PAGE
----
From the February 2007 issue of Boomer Market Advisor • Subscribe!

Peace within the portfolio

Described as precision-guided investments by one expert, exchange-traded fund inflow rates continue their stratospheric rise. Combined domestic ETF assets reached $383.3 billion in the latest ICI compilation. Assets of all exchange traded funds rose by $32.98 billion in October, or 9.4 percent. Over the past 12 months, ETF assets increased $119.47 billion, or 45.3 percent.

Although ETFs have received a good deal of attention lately, they have a long way to go to match their older and more established counterpart -- mutual funds. A rebounding economy caused the investment mainstay to pass the $10 trillion mark, and ICI reports that inflow rates doubled across almost all product lines between September and October of last year.

A strong case can be made for holding both within the boomer portfolio, and a number of companies, including Boston-based State Street Global Advisors and Chicago-based Nuveen Investments, are educating their advisors on the differences and similarities between the two products.

Like mutual funds, ETFs offer retail and institutional investors the opportunity to invest in a diversified basket of securities. Unlike mutual funds, ETFs can trade throughout the day and employ stock-like trading strategies, including limit, stop, and market orders, as well as short sales. In some cases, they also can be bought on margin.

Sonya Morris, editor of Morningstar ETF Investor, says ETFs receive some of the spotlight cast on the industry segment they track.

"ETFs themselves have been getting a lot of press," Morris says. "But the ones that get the most press are [those] that focus on the eye-popping industry of the day. Commodities have gotten a lot of attention this year."

"There are a lot of innovations in the market and a lot of new ones coming out," adds Anne Kritzmire, managing director of closed-end funds and structured products with Nuveen Investments. "People want more ways to slice and dice the market and want to use new and narrowly focused ETFs to give them exposure to different sections of the market."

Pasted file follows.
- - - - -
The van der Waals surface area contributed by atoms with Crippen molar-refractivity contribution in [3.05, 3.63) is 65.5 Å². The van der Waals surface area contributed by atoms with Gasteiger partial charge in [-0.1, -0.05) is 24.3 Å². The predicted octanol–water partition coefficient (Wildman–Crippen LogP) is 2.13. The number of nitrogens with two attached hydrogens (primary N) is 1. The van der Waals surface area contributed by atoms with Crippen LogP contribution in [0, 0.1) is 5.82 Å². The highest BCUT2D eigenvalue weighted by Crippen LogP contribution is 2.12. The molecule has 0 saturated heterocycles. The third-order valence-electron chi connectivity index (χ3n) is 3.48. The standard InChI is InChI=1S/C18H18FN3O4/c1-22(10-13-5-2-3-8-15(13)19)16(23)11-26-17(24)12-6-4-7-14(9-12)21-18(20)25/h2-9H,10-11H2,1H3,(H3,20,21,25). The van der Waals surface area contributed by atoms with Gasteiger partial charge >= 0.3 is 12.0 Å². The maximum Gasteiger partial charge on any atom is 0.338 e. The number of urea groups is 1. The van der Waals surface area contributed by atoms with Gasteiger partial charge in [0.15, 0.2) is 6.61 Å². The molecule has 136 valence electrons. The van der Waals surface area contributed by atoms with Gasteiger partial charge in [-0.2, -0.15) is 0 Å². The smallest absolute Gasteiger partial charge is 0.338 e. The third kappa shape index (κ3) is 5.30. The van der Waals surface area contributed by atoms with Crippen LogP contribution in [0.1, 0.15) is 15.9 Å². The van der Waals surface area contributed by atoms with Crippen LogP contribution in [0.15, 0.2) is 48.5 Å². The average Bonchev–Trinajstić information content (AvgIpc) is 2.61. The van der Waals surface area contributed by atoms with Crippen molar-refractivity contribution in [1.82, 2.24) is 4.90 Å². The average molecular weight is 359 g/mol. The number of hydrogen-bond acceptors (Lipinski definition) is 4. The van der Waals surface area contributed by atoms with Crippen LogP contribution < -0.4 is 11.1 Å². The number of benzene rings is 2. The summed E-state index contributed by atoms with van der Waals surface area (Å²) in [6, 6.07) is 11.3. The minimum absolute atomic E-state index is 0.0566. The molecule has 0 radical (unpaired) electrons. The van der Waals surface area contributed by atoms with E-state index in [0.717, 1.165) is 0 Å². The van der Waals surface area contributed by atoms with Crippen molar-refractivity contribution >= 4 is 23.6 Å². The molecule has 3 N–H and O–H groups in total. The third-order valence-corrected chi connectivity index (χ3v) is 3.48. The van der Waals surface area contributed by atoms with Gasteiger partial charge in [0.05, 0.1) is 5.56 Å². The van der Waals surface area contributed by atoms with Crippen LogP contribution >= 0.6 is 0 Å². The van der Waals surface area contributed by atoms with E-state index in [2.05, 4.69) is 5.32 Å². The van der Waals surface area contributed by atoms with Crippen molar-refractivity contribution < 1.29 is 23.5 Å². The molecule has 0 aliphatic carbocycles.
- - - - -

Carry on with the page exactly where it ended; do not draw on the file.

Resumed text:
To be sure, ETFs present some enticing features when compared to standard mutual funds -- chief among them a lower expense ratio.

"That can make [ETFs] particularly attractive in emerging markets," Morris says, "where traditional mutual funds tend to run on the pricey side."

As a rule, ETFs generally are more tax efficient than traditional mutual funds and then, as mentioned, they offer trading flexibility for those few investors who may be looking to short their investments, to hedge one way or another, or to pursue a more agile approach to asset building.

But similar to a stock investor who constantly churns, impatient ETF investors will pay a price. Since ETFs trade like stocks (with commensurate brokerage commissions), investors are charged every time a transaction is made.

"If you're trading them with frequency," Morris says, "the brokerage fees can quickly erode the benefit of the low expense ratios."

Also, with index ETFs, the product is little more than a simple index fund that tracks pre-set benchmarks in a given sector. "If investors are interested in having active human management," Kritzmire says, "they might not be interested in a passive index fund." Particularly for the boomer investor, closed-end ETFs can offer intriguing benefits. Nuveen, which deals exclusively in closed-end products, has developed a number of products that offer monthly cash flow.

"The boomer wave is driving a need for active cash flow, and you'll see strategies that have a few 'moving parts' that generate cash flow no matter what broader trends are happening," Kritzmire says. "People are [also] looking for interesting ways to harvest dividends. Closed end funds -- because they don't have money going in and out -- can really can stick to a single strategy and use asset classes that might otherwise not be highly liquid."

As a result, an investor can benefit from exposure to those asset classes without having to tie up liquidity. "You've got a professional manager taking advantage of that liquidity," she concludes, "and producing monthly cash dividends."

Given that both products have attractive and distinct qualities, both Morris and Kritzmire agree that mutual funds and ETFs can -- and should -- co-exist.

"It's definitely not an either/or scenario," Morris says. "Both advisors and do-it-yourselfers can use ETFs and mutual funds to construct sturdy, efficient portfolios." For boomer advisors not as well-versed in ETFs as they are in mutual funds, Morris offers the following advice.

"Concentrate on the long term, don't get caught up in the 'latest sector,' construct a diversified, straightforward portfolio of ETFs and keep trading to a minimum."

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